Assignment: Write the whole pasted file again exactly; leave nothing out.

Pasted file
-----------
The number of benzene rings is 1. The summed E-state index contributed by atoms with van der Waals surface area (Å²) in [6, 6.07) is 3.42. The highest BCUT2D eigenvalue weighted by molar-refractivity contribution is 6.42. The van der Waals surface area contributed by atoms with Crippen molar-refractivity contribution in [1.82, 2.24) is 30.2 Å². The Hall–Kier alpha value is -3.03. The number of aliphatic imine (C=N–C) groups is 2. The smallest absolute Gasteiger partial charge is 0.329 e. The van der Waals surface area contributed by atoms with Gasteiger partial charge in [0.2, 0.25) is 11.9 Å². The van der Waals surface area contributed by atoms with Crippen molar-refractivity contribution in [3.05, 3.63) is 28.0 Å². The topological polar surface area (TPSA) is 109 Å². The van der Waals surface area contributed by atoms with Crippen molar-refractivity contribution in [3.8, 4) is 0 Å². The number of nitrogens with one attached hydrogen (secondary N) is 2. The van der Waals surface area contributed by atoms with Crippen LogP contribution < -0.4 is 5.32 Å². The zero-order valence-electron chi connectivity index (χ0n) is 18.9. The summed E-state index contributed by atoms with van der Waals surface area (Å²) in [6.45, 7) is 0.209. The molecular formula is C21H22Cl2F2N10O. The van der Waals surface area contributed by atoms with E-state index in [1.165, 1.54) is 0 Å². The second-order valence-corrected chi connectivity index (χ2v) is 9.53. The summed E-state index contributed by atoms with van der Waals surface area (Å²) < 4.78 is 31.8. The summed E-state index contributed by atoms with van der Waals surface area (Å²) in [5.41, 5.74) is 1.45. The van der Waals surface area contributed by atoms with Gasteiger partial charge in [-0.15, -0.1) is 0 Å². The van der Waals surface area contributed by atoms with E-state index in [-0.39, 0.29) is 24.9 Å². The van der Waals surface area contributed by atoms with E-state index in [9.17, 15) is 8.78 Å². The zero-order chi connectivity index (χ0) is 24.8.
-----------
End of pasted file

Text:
The number of benzene rings is 1. The summed E-state index contributed by atoms with van der Waals surface area (Å²) in [6, 6.07) is 3.42. The highest BCUT2D eigenvalue weighted by molar-refractivity contribution is 6.42. The van der Waals surface area contributed by atoms with Crippen molar-refractivity contribution in [1.82, 2.24) is 30.2 Å². The Hall–Kier alpha value is -3.03. The number of aliphatic imine (C=N–C) groups is 2. The smallest absolute Gasteiger partial charge is 0.329 e. The van der Waals surface area contributed by atoms with Gasteiger partial charge in [0.2, 0.25) is 11.9 Å². The van der Waals surface area contributed by atoms with Crippen molar-refractivity contribution in [3.05, 3.63) is 28.0 Å². The topological polar surface area (TPSA) is 109 Å². The van der Waals surface area contributed by atoms with Crippen molar-refractivity contribution in [3.8, 4) is 0 Å². The number of nitrogens with one attached hydrogen (secondary N) is 2. The van der Waals surface area contributed by atoms with Crippen LogP contribution < -0.4 is 5.32 Å². The zero-order valence-electron chi connectivity index (χ0n) is 18.9. The summed E-state index contributed by atoms with van der Waals surface area (Å²) in [6.45, 7) is 0.209. The molecular formula is C21H22Cl2F2N10O. The van der Waals surface area contributed by atoms with E-state index in [1.165, 1.54) is 0 Å². The second-order valence-corrected chi connectivity index (χ2v) is 9.53. The summed E-state index contributed by atoms with van der Waals surface area (Å²) < 4.78 is 31.8. The summed E-state index contributed by atoms with van der Waals surface area (Å²) in [5.41, 5.74) is 1.45. The van der Waals surface area contributed by atoms with Gasteiger partial charge in [-0.15, -0.1) is 0 Å². The van der Waals surface area contributed by atoms with E-state index in [-0.39, 0.29) is 24.9 Å². The van der Waals surface area contributed by atoms with E-state index in [9.17, 15) is 8.78 Å². The zero-order chi connectivity index (χ0) is 24.8.